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What do they believe...? A lesson in aligned and consistent leadership

May 8, 2017

 

When the CEO says to the gathered throng of employees 'Our staff are our greatest asset' or 'Safety/customer service/product quality is our highest priority', how does he/she know that the message has got through, and is generally believed across the organisation?

 

Having talked with a number of clients in recent months about topics that essentially come back to beliefs and behaviours, I have become increasingly aware that the way someone behaves in the workplace can tell you an awful lot about what they believe. Take safety as an example: the boss says 'We take the safety of our employees very seriously. Unsafe behaviour will not be tolerated.' Next thing, that same boss is seen exceeding the speed limit along the company's property, a senior manager is observed walking through the plant without the correct protective wear or the team member caught taking a risk is not disciplined but commended for showing initiative.

 

The six-million-dollar question is: 'What do your staff believe - what you do or what you say?' If you're a parent, you might consider the same question; what do they believe? How many of us remember our parents' fearsome warnings about what would happen to us if they caught us smoking/drinking alcohol/lying/bunking off school? Just out of interest, how many of those fearsome rules did they stick to themselves? And you?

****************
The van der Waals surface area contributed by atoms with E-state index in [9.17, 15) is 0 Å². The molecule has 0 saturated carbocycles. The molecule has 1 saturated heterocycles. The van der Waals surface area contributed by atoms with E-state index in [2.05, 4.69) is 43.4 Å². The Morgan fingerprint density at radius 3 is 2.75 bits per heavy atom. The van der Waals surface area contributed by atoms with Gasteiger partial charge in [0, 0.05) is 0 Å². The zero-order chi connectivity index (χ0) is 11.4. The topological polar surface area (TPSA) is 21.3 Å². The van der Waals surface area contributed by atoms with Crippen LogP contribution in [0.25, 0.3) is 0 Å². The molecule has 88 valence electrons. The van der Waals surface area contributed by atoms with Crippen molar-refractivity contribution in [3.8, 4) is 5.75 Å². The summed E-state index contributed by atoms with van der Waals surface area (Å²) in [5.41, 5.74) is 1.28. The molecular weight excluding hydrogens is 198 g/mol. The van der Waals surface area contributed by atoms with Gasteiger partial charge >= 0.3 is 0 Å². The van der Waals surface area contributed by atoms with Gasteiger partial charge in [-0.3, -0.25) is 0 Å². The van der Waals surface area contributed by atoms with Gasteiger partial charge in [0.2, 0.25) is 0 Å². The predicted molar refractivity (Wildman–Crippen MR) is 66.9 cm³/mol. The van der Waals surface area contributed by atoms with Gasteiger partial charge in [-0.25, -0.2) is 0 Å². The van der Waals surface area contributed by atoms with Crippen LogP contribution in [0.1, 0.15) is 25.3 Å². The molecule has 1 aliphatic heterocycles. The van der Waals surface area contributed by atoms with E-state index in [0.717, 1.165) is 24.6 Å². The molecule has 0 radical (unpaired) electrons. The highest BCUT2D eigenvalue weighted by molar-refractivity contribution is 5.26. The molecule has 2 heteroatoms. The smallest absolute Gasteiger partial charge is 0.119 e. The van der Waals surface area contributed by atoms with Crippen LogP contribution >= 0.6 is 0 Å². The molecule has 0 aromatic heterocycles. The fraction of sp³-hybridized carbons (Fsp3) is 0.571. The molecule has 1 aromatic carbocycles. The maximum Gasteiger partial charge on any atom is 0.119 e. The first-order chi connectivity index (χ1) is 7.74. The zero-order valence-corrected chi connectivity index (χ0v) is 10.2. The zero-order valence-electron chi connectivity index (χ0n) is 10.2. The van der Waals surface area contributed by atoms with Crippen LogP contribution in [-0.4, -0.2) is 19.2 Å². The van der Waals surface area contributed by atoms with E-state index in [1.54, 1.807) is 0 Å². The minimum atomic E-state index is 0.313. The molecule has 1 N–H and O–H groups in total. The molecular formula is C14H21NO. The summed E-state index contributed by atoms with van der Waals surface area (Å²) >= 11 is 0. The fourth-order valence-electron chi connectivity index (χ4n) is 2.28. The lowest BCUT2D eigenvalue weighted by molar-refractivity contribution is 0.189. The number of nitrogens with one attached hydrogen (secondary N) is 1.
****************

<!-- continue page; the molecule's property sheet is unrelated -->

The 'do as I say not as I do' duplicity runs much deeper in many organisations, particularly where language is used without real thought or care. Still within the safety vein, consider the impact of the following scenarios. How many meetings have you attended where the chair or presenter has kicked off with one of the following:

 

'Let's get the health and safety stuff out of the way first, before we move on to today's agenda...'

 

'I've been told by HR/the safety manager has asked me to say this...'

 

'The Health and Safety police have asked me to...'

 

Accompanying voice distortion and rolling of eyes optional.

 

The leaders who gain the most respect in organisations are those whose words and deeds are completely aligned and consistent.

 

Aligned and consistent even under pressure from above, even when there are difficult decisions to be made and even... when the mis-aligned or in-consistent route could lead to shorter lead times, critical path work-arounds, crisis solutions, a promise of more (short-term) profit, time saving, loosening of a quality assurance bottleneck or short-term customer service fixes. Leaders who place a high value on completely aligned and consistent words and actions whatever the circumstances are those leaders whom others choose to follow.

 

They believe what these leaders say and do.

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